In India, vehicular pollution coupled with road dust resuspension is a key driver behind the high pollution levels. In 2021, for the adoption of electric vehicles to revive the economy, both the central and state governments need to collaborate further and align their policies to make electric vehicles more affordable and quicker to charge while having an extended battery range for consumers.
The authorities should consider lowering import/export taxes on EVs and charging infrastructure, however, given the necessity to bring the product to market and set up charging infrastructure. The relaxation of the requirements under FAME 2 combined with negative incentives associated with non-EV vehicles could be beneficial in lowering prices for consumers and allowing the necessary equipment manufactured outside India to enter the market.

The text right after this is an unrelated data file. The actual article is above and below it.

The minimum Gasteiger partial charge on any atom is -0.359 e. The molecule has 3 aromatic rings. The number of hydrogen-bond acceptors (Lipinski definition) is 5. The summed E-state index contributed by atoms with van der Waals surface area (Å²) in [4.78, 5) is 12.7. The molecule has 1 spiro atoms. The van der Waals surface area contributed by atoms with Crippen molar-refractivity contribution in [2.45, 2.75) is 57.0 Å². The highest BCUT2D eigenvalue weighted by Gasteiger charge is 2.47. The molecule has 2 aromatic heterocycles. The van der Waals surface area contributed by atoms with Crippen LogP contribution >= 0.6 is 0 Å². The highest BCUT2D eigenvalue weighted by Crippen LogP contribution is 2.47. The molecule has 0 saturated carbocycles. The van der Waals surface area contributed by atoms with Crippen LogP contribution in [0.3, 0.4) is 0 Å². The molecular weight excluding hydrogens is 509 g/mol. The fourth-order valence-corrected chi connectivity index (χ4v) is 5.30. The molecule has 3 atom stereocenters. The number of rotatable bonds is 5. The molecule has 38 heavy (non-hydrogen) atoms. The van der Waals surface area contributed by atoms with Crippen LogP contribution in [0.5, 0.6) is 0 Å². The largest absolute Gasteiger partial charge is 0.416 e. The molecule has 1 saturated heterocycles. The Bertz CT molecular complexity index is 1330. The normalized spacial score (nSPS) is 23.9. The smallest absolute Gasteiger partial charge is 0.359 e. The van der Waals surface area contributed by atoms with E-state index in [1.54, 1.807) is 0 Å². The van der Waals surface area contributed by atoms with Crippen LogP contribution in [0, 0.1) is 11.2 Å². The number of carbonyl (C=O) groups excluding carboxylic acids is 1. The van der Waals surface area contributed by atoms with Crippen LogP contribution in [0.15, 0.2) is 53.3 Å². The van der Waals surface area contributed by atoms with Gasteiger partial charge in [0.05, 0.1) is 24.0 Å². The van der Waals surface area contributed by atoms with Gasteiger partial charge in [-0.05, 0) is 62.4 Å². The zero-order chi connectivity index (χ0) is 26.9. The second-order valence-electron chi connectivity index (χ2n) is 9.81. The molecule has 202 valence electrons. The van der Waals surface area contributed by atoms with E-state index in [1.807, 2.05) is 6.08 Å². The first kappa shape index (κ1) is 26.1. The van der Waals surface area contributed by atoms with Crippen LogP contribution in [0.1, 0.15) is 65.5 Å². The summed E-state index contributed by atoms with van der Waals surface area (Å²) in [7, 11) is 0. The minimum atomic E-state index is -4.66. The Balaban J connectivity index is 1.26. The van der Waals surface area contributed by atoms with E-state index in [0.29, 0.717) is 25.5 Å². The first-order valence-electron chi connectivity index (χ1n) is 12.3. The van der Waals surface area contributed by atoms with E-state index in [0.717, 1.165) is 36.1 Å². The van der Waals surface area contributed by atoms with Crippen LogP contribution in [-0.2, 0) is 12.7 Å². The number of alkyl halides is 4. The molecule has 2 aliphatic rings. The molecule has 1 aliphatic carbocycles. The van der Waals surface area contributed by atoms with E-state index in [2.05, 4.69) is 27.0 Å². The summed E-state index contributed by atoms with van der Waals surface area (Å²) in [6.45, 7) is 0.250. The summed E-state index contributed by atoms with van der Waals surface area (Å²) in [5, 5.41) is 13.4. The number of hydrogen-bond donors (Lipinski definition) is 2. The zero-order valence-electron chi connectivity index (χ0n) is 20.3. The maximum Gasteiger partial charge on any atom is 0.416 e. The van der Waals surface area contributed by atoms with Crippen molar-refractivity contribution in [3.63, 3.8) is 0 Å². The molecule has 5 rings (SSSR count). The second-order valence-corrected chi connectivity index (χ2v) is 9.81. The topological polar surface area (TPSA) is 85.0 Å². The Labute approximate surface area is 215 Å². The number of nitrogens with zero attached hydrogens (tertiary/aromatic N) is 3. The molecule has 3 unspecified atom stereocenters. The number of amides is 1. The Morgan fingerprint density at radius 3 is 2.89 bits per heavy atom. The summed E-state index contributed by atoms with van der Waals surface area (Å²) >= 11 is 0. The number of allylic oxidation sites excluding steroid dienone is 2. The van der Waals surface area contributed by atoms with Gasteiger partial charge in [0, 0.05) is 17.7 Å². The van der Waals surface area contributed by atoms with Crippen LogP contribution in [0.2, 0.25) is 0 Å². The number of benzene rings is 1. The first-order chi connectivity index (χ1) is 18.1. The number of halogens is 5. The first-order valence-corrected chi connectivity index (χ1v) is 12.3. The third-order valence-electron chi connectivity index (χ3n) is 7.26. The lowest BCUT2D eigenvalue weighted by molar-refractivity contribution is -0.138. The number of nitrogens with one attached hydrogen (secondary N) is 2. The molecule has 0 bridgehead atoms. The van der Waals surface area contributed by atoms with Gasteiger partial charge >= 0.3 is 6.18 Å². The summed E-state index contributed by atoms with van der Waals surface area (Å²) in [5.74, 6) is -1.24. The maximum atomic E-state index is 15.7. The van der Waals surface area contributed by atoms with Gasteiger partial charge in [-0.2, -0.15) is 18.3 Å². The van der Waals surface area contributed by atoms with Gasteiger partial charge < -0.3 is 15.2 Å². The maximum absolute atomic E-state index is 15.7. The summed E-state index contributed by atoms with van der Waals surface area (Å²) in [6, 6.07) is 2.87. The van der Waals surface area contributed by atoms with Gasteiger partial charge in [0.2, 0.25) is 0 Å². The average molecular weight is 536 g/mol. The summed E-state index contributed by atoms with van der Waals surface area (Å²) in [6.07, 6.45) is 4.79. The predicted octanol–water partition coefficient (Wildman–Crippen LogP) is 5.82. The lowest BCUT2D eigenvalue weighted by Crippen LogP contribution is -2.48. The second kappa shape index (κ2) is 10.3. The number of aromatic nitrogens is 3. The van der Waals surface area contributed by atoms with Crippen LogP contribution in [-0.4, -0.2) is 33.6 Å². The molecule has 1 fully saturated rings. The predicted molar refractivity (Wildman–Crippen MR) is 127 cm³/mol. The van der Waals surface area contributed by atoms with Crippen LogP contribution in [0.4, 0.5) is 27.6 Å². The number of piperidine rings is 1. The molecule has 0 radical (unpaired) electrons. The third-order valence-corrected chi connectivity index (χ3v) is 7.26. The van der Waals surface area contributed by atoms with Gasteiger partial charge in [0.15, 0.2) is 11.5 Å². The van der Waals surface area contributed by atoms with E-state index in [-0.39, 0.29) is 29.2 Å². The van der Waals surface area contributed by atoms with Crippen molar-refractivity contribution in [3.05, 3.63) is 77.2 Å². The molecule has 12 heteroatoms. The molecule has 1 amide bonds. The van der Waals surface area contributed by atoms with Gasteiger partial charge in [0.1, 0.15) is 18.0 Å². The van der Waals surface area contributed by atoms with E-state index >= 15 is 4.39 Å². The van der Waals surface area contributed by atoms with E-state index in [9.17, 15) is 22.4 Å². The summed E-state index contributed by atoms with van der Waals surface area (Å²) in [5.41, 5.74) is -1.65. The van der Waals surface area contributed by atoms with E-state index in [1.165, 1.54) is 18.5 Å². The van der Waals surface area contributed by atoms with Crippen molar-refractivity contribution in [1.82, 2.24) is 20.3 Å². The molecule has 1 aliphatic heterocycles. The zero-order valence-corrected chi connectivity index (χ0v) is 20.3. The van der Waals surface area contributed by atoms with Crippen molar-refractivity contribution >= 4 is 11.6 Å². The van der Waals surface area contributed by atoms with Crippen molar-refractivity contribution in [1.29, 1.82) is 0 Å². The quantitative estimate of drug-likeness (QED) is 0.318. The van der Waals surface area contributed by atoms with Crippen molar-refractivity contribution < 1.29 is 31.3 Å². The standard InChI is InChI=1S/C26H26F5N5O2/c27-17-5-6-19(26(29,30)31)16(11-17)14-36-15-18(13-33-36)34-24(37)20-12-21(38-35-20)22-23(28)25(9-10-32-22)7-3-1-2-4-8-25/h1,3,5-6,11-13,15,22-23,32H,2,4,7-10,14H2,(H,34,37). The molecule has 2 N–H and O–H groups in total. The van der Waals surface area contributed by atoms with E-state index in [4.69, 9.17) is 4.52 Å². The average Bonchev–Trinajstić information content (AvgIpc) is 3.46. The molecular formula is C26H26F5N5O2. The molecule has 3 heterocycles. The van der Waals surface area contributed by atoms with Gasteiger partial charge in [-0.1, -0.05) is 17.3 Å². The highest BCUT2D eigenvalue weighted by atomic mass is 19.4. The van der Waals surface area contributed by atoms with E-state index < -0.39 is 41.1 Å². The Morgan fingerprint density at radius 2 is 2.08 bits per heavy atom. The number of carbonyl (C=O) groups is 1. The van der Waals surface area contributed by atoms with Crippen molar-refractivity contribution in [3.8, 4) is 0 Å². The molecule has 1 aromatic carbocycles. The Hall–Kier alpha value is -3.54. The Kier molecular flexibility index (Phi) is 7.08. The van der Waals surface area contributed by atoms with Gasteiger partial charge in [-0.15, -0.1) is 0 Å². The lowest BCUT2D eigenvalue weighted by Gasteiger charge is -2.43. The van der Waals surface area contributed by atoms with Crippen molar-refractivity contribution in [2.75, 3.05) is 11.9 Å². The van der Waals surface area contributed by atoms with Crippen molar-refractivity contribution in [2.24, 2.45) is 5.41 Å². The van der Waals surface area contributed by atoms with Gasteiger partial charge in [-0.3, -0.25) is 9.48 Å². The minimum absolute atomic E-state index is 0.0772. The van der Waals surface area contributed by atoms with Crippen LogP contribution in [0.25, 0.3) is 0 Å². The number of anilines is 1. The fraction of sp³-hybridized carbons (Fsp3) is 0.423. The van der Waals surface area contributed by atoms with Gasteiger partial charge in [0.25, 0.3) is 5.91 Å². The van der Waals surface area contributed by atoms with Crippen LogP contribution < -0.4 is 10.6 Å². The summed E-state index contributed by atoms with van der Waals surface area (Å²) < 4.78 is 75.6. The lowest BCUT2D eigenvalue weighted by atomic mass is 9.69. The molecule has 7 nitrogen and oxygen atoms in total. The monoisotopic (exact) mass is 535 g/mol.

A moratorium on import/export taxes on electric vehicles and charging infrastructure for the coming year would broaden the availability of electric vehicles and charging infrastructure equipment manufactured in partner countries to enter the market. The government should seek ways to reform these measures by highlighting the importance of importing high-quality manufacturing and charging equipment into India.